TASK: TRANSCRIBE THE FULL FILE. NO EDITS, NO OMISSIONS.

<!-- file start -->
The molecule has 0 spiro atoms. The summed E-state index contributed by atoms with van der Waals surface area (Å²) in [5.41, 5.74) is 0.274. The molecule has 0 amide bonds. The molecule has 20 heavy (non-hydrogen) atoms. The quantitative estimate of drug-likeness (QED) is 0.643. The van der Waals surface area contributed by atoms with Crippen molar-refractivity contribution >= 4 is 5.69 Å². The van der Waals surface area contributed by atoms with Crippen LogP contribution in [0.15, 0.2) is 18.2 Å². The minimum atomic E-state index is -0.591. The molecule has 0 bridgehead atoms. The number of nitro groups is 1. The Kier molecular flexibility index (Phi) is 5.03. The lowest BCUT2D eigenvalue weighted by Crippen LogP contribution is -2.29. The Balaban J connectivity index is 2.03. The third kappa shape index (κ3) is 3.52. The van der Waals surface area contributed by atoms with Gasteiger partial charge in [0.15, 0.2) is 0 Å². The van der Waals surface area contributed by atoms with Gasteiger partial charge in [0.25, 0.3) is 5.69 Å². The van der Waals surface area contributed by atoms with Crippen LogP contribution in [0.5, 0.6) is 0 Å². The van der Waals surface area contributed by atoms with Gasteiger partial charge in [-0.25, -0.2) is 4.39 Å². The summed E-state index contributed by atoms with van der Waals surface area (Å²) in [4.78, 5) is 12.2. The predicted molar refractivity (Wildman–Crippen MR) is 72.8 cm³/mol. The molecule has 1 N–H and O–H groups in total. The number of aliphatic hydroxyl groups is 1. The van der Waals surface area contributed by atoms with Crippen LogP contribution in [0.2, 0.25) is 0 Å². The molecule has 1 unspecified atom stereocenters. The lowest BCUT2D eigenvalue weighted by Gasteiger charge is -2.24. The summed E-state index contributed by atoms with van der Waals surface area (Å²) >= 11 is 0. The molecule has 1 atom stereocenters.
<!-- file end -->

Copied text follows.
The molecule has 0 spiro atoms. The summed E-state index contributed by atoms with van der Waals surface area (Å²) in [5.41, 5.74) is 0.274. The molecule has 0 amide bonds. The molecule has 20 heavy (non-hydrogen) atoms. The quantitative estimate of drug-likeness (QED) is 0.643. The van der Waals surface area contributed by atoms with Crippen molar-refractivity contribution >= 4 is 5.69 Å². The van der Waals surface area contributed by atoms with Crippen LogP contribution in [0.15, 0.2) is 18.2 Å². The minimum atomic E-state index is -0.591. The molecule has 0 bridgehead atoms. The number of nitro groups is 1. The Kier molecular flexibility index (Phi) is 5.03. The lowest BCUT2D eigenvalue weighted by Crippen LogP contribution is -2.29. The Balaban J connectivity index is 2.03. The third kappa shape index (κ3) is 3.52. The van der Waals surface area contributed by atoms with Gasteiger partial charge in [0.15, 0.2) is 0 Å². The van der Waals surface area contributed by atoms with Gasteiger partial charge in [0.25, 0.3) is 5.69 Å². The van der Waals surface area contributed by atoms with Crippen LogP contribution in [0.5, 0.6) is 0 Å². The van der Waals surface area contributed by atoms with Gasteiger partial charge in [-0.25, -0.2) is 4.39 Å². The summed E-state index contributed by atoms with van der Waals surface area (Å²) in [4.78, 5) is 12.2. The predicted molar refractivity (Wildman–Crippen MR) is 72.8 cm³/mol. The molecule has 1 N–H and O–H groups in total. The number of aliphatic hydroxyl groups is 1. The van der Waals surface area contributed by atoms with Crippen LogP contribution in [0.2, 0.25) is 0 Å². The molecule has 1 unspecified atom stereocenters. The lowest BCUT2D eigenvalue weighted by Gasteiger charge is -2.24. The summed E-state index contributed by atoms with van der Waals surface area (Å²) >= 11 is 0. The molecule has 1 atom stereocenters.